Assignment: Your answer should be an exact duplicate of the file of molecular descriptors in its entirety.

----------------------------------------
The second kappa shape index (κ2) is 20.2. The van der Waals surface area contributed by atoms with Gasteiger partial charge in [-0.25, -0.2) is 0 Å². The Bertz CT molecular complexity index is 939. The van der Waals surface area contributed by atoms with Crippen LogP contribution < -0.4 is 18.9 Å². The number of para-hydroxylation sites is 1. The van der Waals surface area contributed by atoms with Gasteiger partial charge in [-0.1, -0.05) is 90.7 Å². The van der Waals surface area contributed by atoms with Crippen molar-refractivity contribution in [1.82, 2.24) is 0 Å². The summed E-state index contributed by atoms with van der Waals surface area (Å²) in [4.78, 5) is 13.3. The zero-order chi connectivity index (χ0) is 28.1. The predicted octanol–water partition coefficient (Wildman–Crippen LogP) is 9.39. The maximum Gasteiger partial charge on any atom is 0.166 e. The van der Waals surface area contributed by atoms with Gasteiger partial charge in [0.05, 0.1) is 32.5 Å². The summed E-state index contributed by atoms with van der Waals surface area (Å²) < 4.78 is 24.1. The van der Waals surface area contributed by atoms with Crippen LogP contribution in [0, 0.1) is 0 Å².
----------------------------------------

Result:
The second kappa shape index (κ2) is 20.2. The van der Waals surface area contributed by atoms with Gasteiger partial charge in [-0.25, -0.2) is 0 Å². The Bertz CT molecular complexity index is 939. The van der Waals surface area contributed by atoms with Crippen LogP contribution < -0.4 is 18.9 Å². The number of para-hydroxylation sites is 1. The van der Waals surface area contributed by atoms with Gasteiger partial charge in [-0.1, -0.05) is 90.7 Å². The van der Waals surface area contributed by atoms with Crippen molar-refractivity contribution in [1.82, 2.24) is 0 Å². The summed E-state index contributed by atoms with van der Waals surface area (Å²) in [4.78, 5) is 13.3. The zero-order chi connectivity index (χ0) is 28.1. The predicted octanol–water partition coefficient (Wildman–Crippen LogP) is 9.39. The maximum Gasteiger partial charge on any atom is 0.166 e. The van der Waals surface area contributed by atoms with Gasteiger partial charge in [0.05, 0.1) is 32.5 Å². The summed E-state index contributed by atoms with van der Waals surface area (Å²) < 4.78 is 24.1. The van der Waals surface area contributed by atoms with Crippen LogP contribution in [0, 0.1) is 0 Å².